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Using console jQuery to scrape lists from Apple’s developer portal.

Scrape
I needed to grab the lists of registered devices and developers from our company’s Apple Developer portal. Unless I’m being particularly obtuse (an outcome that I never rule out), Apple does not provide any means of exporting the lists.

Apple only allows 100 devices of each type (iPhone, iPad, iWhatever) to be registered as development devices. No matter how many iOS developers that you have at your company, 100 is the limit. And if you remove a device from that list, it still counts towards that total.  Once a year, you can reset the list and carry over the devices that you still need and drop off the ones that are not needed.  To make this easier to manage, I wanted to get a list of the devices and their ids and have the developers pick the ones that they still need.

So I wanted to export that list.  And Apple doesn’t let you export that list.  You can see it on the screen and work with the items in the list, but no export.  I figured that I wasn’t the only person dealing with that limitation so I did a quick search on Stack Overflow and found this little gem.

var ids = ["Device ID"];
var names = ["Device Name"];
$("td[aria-describedby=grid-table_name]").each(function(){
    names.push($(this).html());
});
$("td[aria-describedby=grid-table_deviceNumber]").each(function(){
    ids.push($(this).html());
});

var output = "";
for (var index = 0; index < ids.length; index++) {
    output += ids[index] + "\t" + names[index] + "\n";
}
console.log(output);

To use that code, you would go to the list of devices in the browser. Then open up the developer tools for that browser. For example, in Chrome you would press F12 to open up the developer tools. Staying with the Chrome example, you would click on the Console tab in the developer tools and paste that Javascript code in and then press the Enter key. The code would execute within the domain of the page and generate a two column list of device ids and names.

To understand what that code does, you need to look at how the data is rendered on the page. The device list is stored in a HTML table, with each row looking like this

<tr id="1" tabindex="-1" role="row" class="ui-widget-content jqgrow ui-row-ltr">
    <td role="gridcell" style="text-align:center;display:none;width: 34px;" aria-describedby="grid-table_cb">
        <input role="checkbox" type="checkbox" id="jqg_grid-table_1" class="cbox" name="jqg_grid-table_1">
    </td>
    <td role="gridcell" style="" class="ui-ellipsis bold" title="iPad" aria-describedby="grid-table_name">iPad</td>
    <td role="gridcell" style="display:none;" class="ui-ellipsis" title="c" aria-describedby="grid-table_status">c</td>
    <td role="gridcell" style="" class="ui-ellipsis" title="twletpb659m0ju078namuy8xnv2j0fzt1kytanfz" aria-describedby="grid-table_deviceNumber">twletpb659m0ju078namuy8xnv2j0fzt1kytanfz</td>
</tr>

Looking at the highlighted lines 6 and 9, we can see the device name and device id as the text of table cell tag. Each cell has a aria-describedby attribute to identity the type of value being stored. We can search on the values of the attributes to locate the data that we want. Going back to the javascript, look at the following lines:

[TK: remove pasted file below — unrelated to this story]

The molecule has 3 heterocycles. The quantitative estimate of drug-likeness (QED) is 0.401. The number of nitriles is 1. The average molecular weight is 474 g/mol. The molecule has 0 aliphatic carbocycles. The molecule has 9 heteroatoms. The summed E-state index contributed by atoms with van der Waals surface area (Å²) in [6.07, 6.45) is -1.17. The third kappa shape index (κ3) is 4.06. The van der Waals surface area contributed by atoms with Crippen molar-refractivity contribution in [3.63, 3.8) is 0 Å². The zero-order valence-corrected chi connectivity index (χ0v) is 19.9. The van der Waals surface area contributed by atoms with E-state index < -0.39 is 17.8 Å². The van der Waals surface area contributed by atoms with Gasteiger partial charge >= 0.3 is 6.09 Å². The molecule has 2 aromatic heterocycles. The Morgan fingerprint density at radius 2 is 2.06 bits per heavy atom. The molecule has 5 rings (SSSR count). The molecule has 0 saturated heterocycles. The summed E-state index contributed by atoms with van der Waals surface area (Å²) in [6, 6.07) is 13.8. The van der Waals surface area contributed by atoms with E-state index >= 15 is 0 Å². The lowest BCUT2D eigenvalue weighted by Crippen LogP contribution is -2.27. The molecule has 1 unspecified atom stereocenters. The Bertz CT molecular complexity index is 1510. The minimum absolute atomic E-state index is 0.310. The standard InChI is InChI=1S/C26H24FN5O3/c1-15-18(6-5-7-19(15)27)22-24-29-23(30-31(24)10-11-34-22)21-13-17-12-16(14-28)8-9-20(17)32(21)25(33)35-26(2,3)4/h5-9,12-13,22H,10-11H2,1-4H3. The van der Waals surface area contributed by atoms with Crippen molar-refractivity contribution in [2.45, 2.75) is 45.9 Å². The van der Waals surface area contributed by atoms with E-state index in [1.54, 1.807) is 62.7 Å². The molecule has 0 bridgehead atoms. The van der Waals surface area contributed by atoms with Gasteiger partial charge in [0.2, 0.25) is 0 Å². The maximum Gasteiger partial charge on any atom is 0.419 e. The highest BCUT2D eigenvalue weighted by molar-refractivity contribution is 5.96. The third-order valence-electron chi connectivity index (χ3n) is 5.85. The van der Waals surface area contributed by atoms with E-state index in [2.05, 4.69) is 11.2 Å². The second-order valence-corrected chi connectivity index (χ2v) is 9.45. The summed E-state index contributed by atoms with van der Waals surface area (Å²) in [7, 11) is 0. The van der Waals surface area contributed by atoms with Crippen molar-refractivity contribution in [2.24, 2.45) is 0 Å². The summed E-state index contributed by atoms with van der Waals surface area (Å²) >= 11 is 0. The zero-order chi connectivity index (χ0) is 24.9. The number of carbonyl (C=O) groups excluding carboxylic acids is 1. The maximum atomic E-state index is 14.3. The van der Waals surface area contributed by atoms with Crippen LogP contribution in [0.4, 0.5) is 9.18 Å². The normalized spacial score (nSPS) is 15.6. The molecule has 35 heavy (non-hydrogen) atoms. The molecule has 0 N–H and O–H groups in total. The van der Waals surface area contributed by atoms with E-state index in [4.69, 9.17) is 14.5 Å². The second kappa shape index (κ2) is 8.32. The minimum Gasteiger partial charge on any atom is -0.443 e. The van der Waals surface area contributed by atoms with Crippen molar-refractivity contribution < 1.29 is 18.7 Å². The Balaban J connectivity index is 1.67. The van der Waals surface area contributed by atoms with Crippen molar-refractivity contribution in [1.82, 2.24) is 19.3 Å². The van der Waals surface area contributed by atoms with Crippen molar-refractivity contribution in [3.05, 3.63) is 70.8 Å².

var names = ["Device Name"];
$("td[aria-describedby=grid-table_name]").each(function(){
    names.push($(this).html());
});

The first line declares a Javascript array with an initial array element of “Device Name”. The next line performs a jQuery select for all of the <td/> elements that have attribute of aria-describedby with the value grid-table_name. The next part of the statement iterates over the list of matching <td/> elements and uses the jQuery html() to get the text value of the cell and add it to the array. We then can then do the same technique to get the device id and then build a list as a string and finally dump it to the browser’s console.

I also needed to the email addresses of all of our registered developers. The email addresses were not in a table, but part of a list. Each email address is wrapped inside a section element like this

<section class="col-100 ng-scope">
  <p ng-bind="::person.fullName" class="ng-binding">First Last</p>
  <a class="smaller ng-binding" 
    ng-bind="::person.email" 
    ng-href="mailto:first.last@yourcompany.com" 
    href="mailto:first.last@yourcompany.com">
    first.last@yourcompany.com
  </a>
</section>

I just needed the text part from the <a/> element. Getting the email addresses was a simpler version of the code to get the devices. I just a jQuery select on the ng-bind attribute and matched on the value “::person.email”. That ended up being a single line of code to run in the browser’s developer console

$('a[ng-bind="::person.email"]').each(function(){
  console.log($(this).text())
  });

And that’s how you can screen scrape data from a web page that doesn’t provide any support for exporting the data.

Bonus round
The aria-describedby attribute is a commonly used accessibility element used to describe the element that the tag is part of. The “aria” part of the attribute name is an acronym for Accessible Rich Internet Applications. Among other things, it was designed to allow assisted reading devices help parse a page for users with visual difficulties. It’s a good technology to use on your web pages.

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